Wednesday, December 9, 2009

A long journey through debris

Walking along Monte Avenue in Havana is like a walk through a surrealistic dream. The city is making faces to you at every corner. The long gallery of small stores, cafes and dazzling places ended in the huge Market of “Monte”; at least that was the landscape of Havana in 1980. Since then, 30 years had gone in a blink and the streamer avenue is not even its own shadow.A long journey through debris

Where there was a hotel, today is a scorchy place crowded with little tables full of handicrafts made by artisans, the building beside collapsed long time ago. Many of the small stores had been transformed in humid offices crowded with people and yellowish documents, many of them wasting their time in daily gossips. The majority of the big stores became part of the long franchises selling old items in CUC (Cuban Convertible Currency). But here and there you could find holes and spaces before covered with buildings and stores disappeared today.

Those are the wounds of a city that has been collapsing since 1959. After every hurricane or tropical storm or due to the age of many of the buildings and the lack of the maintenance of the city, Havana looks today like the mouth of the beggar you can find in every church’s porch: black holes in and old denture that is collapsing day after day.

In a city that already is a labyrinth of building collapsed, the sound of the fire truck is telling you the new address of the next victim of the age and the insensibility of a government who cares more for a foreigner vacationing in Varadero rather than their citizens dying in any building. For years you saw those places shored up and you already knew that construction was at risk of collapse. People who were living there knew that, but they didn’t have place to go and the consequence was their remains under the debris after any storm, rainy day or even a sunny morning.

How many people are living in buildings at risk of collapse in Havana?

Who knows! The government never publish that statistics. That is the other side of the story: the silence of the culprit.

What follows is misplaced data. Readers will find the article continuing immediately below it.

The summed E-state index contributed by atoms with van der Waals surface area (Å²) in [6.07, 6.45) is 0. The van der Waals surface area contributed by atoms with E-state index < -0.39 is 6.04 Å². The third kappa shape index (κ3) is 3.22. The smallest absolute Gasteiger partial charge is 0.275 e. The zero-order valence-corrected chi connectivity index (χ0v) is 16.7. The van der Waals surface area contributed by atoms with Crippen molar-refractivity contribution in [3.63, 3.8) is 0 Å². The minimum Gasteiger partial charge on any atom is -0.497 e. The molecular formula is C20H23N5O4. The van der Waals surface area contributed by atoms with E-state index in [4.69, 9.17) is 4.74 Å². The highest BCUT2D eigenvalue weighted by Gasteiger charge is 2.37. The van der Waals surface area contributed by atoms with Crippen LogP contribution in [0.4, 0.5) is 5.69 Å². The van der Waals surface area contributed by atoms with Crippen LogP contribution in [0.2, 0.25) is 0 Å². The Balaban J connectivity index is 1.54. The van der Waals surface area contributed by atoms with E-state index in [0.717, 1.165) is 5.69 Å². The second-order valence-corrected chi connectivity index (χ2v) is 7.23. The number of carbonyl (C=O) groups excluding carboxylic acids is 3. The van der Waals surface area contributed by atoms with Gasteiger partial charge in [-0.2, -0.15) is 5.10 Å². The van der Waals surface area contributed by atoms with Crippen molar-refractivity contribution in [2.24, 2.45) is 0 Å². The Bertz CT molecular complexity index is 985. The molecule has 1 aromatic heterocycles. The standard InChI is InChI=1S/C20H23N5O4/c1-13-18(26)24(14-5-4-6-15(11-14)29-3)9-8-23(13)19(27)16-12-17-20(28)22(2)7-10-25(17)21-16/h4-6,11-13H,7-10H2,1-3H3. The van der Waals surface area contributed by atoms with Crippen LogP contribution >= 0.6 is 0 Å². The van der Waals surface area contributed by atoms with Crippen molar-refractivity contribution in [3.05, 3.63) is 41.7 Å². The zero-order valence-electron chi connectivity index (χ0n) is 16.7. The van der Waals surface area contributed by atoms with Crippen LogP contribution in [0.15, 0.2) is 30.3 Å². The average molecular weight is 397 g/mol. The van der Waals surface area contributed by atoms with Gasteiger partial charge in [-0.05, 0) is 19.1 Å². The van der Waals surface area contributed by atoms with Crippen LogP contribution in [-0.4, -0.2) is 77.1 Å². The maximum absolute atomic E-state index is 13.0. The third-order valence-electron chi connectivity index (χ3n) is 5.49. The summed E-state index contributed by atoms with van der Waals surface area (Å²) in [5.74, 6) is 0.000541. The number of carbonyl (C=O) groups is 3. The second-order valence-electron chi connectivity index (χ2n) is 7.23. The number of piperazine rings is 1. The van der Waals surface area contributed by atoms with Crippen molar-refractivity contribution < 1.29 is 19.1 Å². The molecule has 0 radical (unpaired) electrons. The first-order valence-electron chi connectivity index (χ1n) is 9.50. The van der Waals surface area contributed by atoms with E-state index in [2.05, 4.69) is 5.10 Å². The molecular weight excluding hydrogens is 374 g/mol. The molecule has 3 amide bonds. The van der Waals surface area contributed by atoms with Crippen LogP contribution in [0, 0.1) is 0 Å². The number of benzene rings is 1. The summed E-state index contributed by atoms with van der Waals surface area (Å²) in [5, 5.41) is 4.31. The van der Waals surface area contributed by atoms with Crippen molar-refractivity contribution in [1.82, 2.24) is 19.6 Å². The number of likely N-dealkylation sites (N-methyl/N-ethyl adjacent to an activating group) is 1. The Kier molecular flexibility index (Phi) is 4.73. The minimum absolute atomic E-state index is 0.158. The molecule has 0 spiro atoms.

There is another problem that the Cuban newspaper silences. There are abandoned buildings that had been sacked by people in need of bricks and any construction material. Sadly, those people had finished their sad journey through this life under the debris of the same building they were sacking to repair their homes. Stories like this are well-known in Havana, but the government again never reveal those numbers.

Statistics, human beings and personal belongings are the daily victims of a regime who play the humanitarian role sending goods and medicines to Venezuela.

You don’t have to detour your daily stroll through Havana to discover those “black holes” within the city. If you are in downtown Havana, close to Central Park (Parque Central in Spanish), or even in “Habana Libre” (once Havana Hilton), you don’t need to walk too much to discover a small little park where a building was raised: a few blocks away, and you will see the tomb of any building transformed in an ugly little park.

Those are the only social services that the Cuban authorities had raised from the debris. Today, there is no municipality in Havana free of those wounds: from Old Havana to the most exclusive Siboney (home of many of the Cuban officials): Havana is long a journey through debris.

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